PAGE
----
Indigenous languages touted as subject for public schools

Including First Nations languages in public schools would be an easy but enormous step forward in the Truth and Reconciliation process, says a University of Victoria Indigenous scholar and co-author of a new book.

“It’s not far-fetched,” said Onowa McIvor, a Cree woman raised in Saskatchewan. She traces her family roots to Manitoba and is an assistant professor at the university.

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“We would just like to see it more widespread,” McIvor said. “We could get there very quickly.”

She, along with two other Indigenous scholars in UVic’s education faculty, have co-authored the book Promising Practices in Indigenous Teacher Education. Also contributing are Paul Whitinui, who is Maori, and Carmen Rodriguez de France, of the Kickapoo Nation of northeast Mexico.

Forty-seven other contributors add their perspectives on Indigenous scholarship from across Canada, New Zealand, Australia, the U.S. and Mexico.

The book reaches out to Indigenous communities, community leaders, educators and schools to prepare for a new way of teaching and thinking about First Nations cultures and languages.

McIvor, who works in the field of language revitalization, said all Canadians can start by recognizing they have a personal stake in First Nations languages.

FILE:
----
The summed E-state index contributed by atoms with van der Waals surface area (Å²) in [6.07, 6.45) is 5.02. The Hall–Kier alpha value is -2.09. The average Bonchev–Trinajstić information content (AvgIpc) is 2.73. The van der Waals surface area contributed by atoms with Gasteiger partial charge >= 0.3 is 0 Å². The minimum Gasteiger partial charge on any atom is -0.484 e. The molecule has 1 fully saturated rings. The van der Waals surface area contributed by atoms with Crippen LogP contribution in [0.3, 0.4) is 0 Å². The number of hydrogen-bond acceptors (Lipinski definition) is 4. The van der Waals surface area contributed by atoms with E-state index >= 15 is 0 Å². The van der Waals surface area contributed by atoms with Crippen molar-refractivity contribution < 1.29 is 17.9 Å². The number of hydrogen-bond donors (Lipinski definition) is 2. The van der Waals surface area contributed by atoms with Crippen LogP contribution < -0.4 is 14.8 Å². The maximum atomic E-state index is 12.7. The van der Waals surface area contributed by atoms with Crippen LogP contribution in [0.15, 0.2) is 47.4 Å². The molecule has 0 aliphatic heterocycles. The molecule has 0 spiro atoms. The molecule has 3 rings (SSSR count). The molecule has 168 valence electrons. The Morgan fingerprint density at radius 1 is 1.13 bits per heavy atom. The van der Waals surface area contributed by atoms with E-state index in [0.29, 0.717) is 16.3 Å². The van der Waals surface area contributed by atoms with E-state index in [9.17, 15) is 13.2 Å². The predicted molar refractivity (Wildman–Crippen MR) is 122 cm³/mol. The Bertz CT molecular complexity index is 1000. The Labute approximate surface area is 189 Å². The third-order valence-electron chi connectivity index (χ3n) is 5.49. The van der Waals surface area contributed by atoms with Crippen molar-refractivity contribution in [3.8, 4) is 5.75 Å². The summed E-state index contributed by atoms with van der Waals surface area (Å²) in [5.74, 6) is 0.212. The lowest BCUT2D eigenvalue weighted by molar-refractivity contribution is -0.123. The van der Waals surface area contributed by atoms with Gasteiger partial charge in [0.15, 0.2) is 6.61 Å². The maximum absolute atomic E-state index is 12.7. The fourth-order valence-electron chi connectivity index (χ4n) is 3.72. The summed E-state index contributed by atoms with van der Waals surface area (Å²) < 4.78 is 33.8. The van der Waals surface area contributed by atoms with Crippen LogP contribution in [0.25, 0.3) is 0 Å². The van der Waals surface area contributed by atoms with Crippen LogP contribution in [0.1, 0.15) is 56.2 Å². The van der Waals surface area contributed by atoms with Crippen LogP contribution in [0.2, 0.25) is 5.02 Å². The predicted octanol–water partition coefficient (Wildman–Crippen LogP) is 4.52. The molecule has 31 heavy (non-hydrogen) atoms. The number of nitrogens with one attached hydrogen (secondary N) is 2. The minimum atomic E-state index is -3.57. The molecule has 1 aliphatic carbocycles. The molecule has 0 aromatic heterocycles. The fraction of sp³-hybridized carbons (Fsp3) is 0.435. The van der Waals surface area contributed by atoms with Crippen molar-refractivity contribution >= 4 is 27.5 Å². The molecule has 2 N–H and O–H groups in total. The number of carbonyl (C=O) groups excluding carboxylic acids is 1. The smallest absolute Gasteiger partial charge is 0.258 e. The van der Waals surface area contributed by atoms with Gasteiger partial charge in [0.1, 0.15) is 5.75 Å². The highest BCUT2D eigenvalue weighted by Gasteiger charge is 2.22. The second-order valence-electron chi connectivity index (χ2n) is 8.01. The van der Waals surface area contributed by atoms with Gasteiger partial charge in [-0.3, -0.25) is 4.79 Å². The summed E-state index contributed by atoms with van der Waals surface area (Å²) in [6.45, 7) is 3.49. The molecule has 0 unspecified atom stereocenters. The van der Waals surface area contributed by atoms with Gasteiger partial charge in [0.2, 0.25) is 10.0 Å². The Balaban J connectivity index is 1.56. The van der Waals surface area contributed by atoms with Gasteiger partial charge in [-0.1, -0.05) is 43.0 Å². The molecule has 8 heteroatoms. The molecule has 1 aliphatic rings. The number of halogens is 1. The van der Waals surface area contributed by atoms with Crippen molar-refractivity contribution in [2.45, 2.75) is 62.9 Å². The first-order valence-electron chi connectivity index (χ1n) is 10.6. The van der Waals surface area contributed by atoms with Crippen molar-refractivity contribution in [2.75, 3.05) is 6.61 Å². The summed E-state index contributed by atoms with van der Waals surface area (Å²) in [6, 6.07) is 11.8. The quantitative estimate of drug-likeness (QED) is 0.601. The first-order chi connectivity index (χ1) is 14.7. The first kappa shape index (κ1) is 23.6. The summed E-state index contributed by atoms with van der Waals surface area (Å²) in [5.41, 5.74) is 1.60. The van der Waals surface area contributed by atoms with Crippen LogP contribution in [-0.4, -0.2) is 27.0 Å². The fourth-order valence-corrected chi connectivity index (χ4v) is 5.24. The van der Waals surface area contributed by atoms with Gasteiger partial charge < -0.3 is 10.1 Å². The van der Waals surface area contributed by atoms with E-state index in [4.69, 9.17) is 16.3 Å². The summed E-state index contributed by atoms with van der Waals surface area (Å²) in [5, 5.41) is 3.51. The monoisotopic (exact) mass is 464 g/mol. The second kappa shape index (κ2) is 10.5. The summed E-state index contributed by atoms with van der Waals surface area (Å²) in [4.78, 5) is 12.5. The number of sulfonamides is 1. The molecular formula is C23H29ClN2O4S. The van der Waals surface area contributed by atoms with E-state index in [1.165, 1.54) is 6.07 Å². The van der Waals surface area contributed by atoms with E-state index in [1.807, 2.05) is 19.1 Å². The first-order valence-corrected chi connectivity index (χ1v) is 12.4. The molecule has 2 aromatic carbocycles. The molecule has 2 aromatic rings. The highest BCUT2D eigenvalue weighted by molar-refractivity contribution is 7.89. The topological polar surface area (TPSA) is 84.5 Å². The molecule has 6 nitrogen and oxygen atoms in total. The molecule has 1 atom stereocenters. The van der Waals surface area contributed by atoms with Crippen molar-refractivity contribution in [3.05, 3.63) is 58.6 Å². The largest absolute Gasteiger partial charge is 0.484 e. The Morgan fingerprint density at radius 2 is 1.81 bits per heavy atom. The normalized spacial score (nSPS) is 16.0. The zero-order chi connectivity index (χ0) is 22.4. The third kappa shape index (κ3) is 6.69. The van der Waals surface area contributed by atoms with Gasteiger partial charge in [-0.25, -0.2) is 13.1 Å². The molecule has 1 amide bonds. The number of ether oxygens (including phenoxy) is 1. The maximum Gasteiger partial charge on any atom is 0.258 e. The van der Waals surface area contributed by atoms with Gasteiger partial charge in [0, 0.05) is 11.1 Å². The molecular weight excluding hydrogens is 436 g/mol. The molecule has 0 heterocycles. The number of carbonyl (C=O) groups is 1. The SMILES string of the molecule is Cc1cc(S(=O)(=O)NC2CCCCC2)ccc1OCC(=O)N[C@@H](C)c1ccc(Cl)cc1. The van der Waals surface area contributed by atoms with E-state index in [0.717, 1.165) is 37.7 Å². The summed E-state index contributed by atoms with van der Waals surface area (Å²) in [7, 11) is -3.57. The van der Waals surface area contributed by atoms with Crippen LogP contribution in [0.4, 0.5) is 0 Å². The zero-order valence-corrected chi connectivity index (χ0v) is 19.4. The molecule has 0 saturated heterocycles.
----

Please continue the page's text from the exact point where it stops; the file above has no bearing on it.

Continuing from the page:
“As Canadians, the Indigenous languages are part of our heritage,” she said. “If you call yourself Canadian, then that heritage belongs to you and you have a responsibility to protect and continue that heritage. All children in Canada should be learning Indigenous languages.”

McIvor said one of the most common objections to the idea is that Canada is home to at least 60 First Nations languages. How can so many be taught?

She said that’s an easy problem to overcome: Start by teaching a local First Nations language.

“Always respect and acknowledge the land you are on,” McIvor said. “Your starting place is always going to be the language of the land you are on.”

She said it’s already being done. Elementary school students in Prince Rupert are being introduced to Tsimshian and Haida is taught to children in Haida Gwaii.

McIvor said she wouldn’t expect every student to become fluent in a First Nations language. But just remembering a few local First Nations phrases and stories would go a long way toward establishing a renewed Canadian spirit, she said.

“Let’s acknowledge the land beneath our feet and not be intimidated,” she said. “There is some public education required, but that is part of truth and reconciliation. It’s about who we are as Canadians, who we want to be, and how are we going to come together and reconcile who we are as a country going forward.”

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